In their first walk in the new year, Hugo and Olga dissect the economic slowdown that must follow the exceptionally strong growth of last year. 2022 is shaping up to be an unusually exciting year for active investment, as we will need to unbundle the structural changes that the pandemic wielded on our economies from the seemingly more familiar cyclical pressures.
Hugo Scott-Gall: Happy New Year! Let’s talk about the slowdown. Where and why are we expecting it? A slowdown to what?
Olga Bitel: As we start 2022, a discussion of slowing economic growth is probably a good place to begin. Let’s set the stage with a couple of observations.
Despite extraordinarily robust GDP growth in 2021—both the U.S. and euro area economies are likely to have expanded by more than 5%—neither has reached its pre-COVID output growth trajectory yet. In other words, both sides of the Atlantic have yet to recover to levels of output that their respective economies would have generated in the absence of the COVID pandemic.
Given the policy response and the medical rather than economic nature of the 2020 output decline, I see little reason to assume that GDP cannot recover to pre-COVID levels in either the United States or the Euro Area. Yet, current consensus forecasts for the largest economies within the Euro Area imply a permanently lower output trajectory post-COVID.
At the same time, as these developed economies approach their respective pre-COVID output trajectories, GDP growth will most likely decelerate to a structural trend growth rate of about 2% per year. So, your question, Hugo, boils down to how a slowdown from 5%-plus GDP growth to 2% unfolds.
Since the U.S. economy has already recovered much ground, we expect it to reach its pre-COVID path by this summer, with economic growth slowing sequentially as the year progresses. The principal European economies suffered a much more severe contraction, and so have more room to grow before reaching their pre-pandemic output trajectory. We expect Germany, France, and Italy to get there by the end of this year, with growth beginning to slow into 2023.
Hugo: If I understood you correctly, the largest DM economies are still running below capacity. Why, then, has inflation risen more rapidly and been more persistent than anyone anticipated? How do you expect it to play out this year?
COVID exposed the weakness of pairing global supply chains with purely national responses to medical challenges: China pursues zero-tolerance of infections, while the U.S. and most others embraced economic activity while minimizing severe illness outcomes.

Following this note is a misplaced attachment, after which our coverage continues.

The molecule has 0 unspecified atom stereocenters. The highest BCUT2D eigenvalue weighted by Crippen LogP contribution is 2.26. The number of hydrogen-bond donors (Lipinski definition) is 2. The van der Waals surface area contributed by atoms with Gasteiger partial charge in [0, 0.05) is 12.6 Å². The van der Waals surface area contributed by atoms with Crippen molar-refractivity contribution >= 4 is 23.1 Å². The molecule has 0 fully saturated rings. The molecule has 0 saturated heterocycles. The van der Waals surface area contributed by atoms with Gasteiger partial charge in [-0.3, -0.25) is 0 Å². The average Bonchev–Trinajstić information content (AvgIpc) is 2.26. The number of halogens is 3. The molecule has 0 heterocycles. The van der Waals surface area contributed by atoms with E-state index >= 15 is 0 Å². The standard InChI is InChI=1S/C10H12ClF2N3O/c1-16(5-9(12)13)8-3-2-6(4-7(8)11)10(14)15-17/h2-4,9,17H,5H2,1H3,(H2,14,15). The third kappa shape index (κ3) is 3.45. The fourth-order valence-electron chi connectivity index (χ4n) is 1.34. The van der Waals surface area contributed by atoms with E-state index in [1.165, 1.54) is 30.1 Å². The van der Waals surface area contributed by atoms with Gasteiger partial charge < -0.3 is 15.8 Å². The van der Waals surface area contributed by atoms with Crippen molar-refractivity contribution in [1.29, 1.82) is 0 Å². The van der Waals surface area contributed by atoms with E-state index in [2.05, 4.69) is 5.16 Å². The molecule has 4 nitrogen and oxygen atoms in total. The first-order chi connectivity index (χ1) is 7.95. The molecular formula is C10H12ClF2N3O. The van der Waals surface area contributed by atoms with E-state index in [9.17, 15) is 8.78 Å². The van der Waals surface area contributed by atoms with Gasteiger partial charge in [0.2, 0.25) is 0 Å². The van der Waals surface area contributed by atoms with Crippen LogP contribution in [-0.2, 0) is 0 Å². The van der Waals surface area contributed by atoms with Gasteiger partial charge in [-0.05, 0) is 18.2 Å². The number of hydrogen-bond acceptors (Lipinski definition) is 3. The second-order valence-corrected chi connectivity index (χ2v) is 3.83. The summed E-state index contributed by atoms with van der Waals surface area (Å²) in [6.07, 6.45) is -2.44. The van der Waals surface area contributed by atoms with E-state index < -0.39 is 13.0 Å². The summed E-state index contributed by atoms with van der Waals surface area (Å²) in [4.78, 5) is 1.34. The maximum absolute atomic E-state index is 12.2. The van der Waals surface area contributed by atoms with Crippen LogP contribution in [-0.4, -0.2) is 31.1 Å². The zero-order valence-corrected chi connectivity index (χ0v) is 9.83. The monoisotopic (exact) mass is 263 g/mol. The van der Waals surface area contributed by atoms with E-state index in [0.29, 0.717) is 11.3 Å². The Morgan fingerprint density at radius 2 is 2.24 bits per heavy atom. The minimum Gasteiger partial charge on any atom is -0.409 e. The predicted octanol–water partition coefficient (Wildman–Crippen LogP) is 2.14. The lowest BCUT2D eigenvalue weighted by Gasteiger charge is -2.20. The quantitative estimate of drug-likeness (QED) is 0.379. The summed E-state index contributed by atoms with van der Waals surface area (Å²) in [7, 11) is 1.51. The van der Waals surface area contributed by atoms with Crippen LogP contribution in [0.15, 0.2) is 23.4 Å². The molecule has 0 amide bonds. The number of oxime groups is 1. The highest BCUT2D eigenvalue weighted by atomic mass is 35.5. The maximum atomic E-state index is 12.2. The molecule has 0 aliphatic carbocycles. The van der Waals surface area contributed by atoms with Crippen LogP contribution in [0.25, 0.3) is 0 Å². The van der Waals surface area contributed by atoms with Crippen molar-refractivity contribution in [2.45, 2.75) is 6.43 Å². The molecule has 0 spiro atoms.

Olga: In a way, COVID exposed the weakness of pairing global supply chains with purely national responses to medical challenges: China pursues zero-tolerance of infections, while the U.S. and most others embraced economic activity while minimizing severe illness outcomes. This divergence in national response translates into impossible-to-anticipate, sporadic, highly disruptive closures of plants and ports located in China, while the United States and Europe remain open for business. The supply of goods has become a victim to the rolling supply disruptions, as they reverberate throughout the world economy for months after the initial disruption. Imagine a container ship heading to a Chinese port, and within days of docking, the port terminal suddenly closes because someone tested positive for COVID. This ship is re-routed to a different port. There is a sudden mismatch between ground transport logistics and the location of cargo, as container ships get re-routed to a different port.
This is precisely what has been happening. In the last week of May 2021, the port of Yantian—fourth-largest globally, processing 90% of exports of electronics—was partly shut down after five crew members aboard a docked container ship tested positive for COVID. The closed port terminal serves over 100 ships weekly, and it remained shut well into the second half of June.
The Meishan terminal of Ningbo-Zhoushan port, the world’s third busiest, ceased operations for much of August after one worker tested positive on August 11. Simultaneously, the cargo terminal at Shanghai’s Pudong International Airport closed when five airport workers tested positive, with 80%-90% capacity cuts. August and September are traditionally busy times for holiday shipping to the United States and Europe. Little wonder that inflation spiked in October and November.